It has been a shit week for sleep in our house.
Both children have been ill. There have been numerous trips to the toilet, medicine given in the dark, sticky and pink, fresh water cups filled, hair held back over basins, backs rubbed, and in what I can only consider a statistical fuck you from the universe, we’ve had two wet beds in as many nights.
All of which got me thinking at 4am, from behind one closed eye, of course.
Maybe we’re all born with our very own sleep account. Just like a bank account.
For the first few years after you’re born you’re massively in the red (as would your long-suffering parents) but then you start regularly banking more sizeable deposits and things even out.
In your teenage years, you’re sleep-rich, far beyond your wildest dreams. You could wade through the stuff, missing out on Sunday morning bacon rolls, forgoing those Saturday dance classes the 10-year old you lived for, all in favour of your hot little duvet. You’ll be so damn rested you won’t even be able to imagine a time where you could feel so tired that you’d start to see hallucinations out the corner of your eye, or be scared to drive on long straight roads in case you nodded off.
And then, fresh from all those lovely naps, you’ll awake as an adult, which is where that account starts to look a little shaky. Especially for women.
When you’re pregnant your body oh-so-kindly- trains for you years of this shit, by making you get up every 40 minutes to pee, wakes you up early to fit in a few more rounds of morning sickness and gives you such sore hips you’d swear that you were being crushed by some kind of vice while you (finally) slept.
And then after nine months of being so tired that you lose your temper and throw a pizza cutter at your husband’s head (sorry, Dave) you get to have a baby. A baby! It’s all yours; it’s so wonderful, what a magical time. Hospital visitors will gaze at your womanliness in wonder, bring balloons and pretend they don’t know what you’ve yet to discover.
Then you go home. Your first night is spent pacing the hall, first damp, then soaked, while the baby cries, you cry, your milk comes in and the post-birth hormones give you night sweats as a lovely post-labour gift. Get used to it, sister, because this is your life now.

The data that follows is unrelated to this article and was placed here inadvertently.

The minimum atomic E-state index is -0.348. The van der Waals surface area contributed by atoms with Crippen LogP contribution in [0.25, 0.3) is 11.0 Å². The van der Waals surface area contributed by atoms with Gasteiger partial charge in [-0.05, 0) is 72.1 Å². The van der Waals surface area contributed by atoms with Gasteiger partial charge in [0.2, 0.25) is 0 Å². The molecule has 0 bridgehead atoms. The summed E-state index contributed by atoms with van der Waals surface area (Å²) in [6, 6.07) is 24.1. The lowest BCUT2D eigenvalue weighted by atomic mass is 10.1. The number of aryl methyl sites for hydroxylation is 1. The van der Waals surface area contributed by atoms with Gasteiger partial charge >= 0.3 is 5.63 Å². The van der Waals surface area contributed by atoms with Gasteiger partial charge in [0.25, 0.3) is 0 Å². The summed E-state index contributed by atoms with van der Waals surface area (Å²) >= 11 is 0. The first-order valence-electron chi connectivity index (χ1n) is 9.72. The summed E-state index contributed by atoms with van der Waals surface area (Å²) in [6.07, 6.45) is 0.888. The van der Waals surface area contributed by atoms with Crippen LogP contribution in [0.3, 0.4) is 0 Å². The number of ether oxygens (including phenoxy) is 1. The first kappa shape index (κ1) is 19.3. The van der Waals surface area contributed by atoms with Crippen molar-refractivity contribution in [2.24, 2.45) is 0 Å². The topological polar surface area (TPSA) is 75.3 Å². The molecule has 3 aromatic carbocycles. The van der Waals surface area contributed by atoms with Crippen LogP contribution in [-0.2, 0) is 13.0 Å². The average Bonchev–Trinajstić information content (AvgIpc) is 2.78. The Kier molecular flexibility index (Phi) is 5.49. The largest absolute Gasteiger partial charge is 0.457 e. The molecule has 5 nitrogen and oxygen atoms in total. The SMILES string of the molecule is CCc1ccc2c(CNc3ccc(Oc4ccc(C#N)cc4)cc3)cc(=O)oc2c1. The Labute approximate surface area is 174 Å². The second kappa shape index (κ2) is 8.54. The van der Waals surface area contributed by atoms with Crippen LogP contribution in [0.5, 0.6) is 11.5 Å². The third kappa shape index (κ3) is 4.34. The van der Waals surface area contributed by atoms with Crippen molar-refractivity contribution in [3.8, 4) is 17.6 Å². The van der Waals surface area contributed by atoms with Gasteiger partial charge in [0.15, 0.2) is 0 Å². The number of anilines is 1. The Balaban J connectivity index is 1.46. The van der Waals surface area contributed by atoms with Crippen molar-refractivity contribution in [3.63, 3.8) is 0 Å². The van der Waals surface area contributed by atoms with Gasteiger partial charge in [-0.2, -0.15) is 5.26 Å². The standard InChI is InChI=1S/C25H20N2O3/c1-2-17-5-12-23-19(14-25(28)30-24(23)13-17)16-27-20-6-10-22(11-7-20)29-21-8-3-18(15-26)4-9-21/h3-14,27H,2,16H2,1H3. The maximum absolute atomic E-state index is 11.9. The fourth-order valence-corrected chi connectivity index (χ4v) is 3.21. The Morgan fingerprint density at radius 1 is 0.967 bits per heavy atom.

And the next few years fly by. Every night you’re building up your sleep debt. First you’re a little bit overdrawn. Then you’re broke. Then you’re so catastrophically fucked that you can’t remember what your toothbrush is for.
Winning the sleep lottery
So I’m thinking that there must come a time in life where you get the big sleep payout – where you’re not required to be bloody available to everyone at any given moment, and can just shut your bedroom door with no plans to come out again for at least three weeks. A sort of human equivalent of hibernation for the preternaturally exhausted.
But when will that time be? Not now, while the kids are still young. Not when they’re teenagers: I know from experience that mothers don’t sleep until they hear the front door slam shut behind a half-cut daughter. Not even after that – I’ll still have a job to do, bills to pay, a house to clean, laundry to put away, family to care for, just the stuff of life to be getting on with.
I’ll take tired
So I’ve realised, the time we actually get to catch up on all that lost sleep, is when we die. Centuries of sleep we’ll get, our accounts full to bursting with all that peaceful rest, never-ending millennia of silence, nothingness and unconsciousness.
So I’ll take tired. I’ll deplete my account to cuddle up with some midnight puker. I’ll stay up because it’s so nice to go out for a run while the sun sets late in the summer. I’ll forgo sleep to finish that book that I can barely put down. I’ll wake up early when little hands stroke my face. I’ll lie there and listen to childish giggles coming from messy bedrooms. I’ll run my hands across the cool sheets and enjoy the feeling of it on my warm skin. I’ll get by. I’ll be tired. But filling my account for The Big Sleep? No thanks.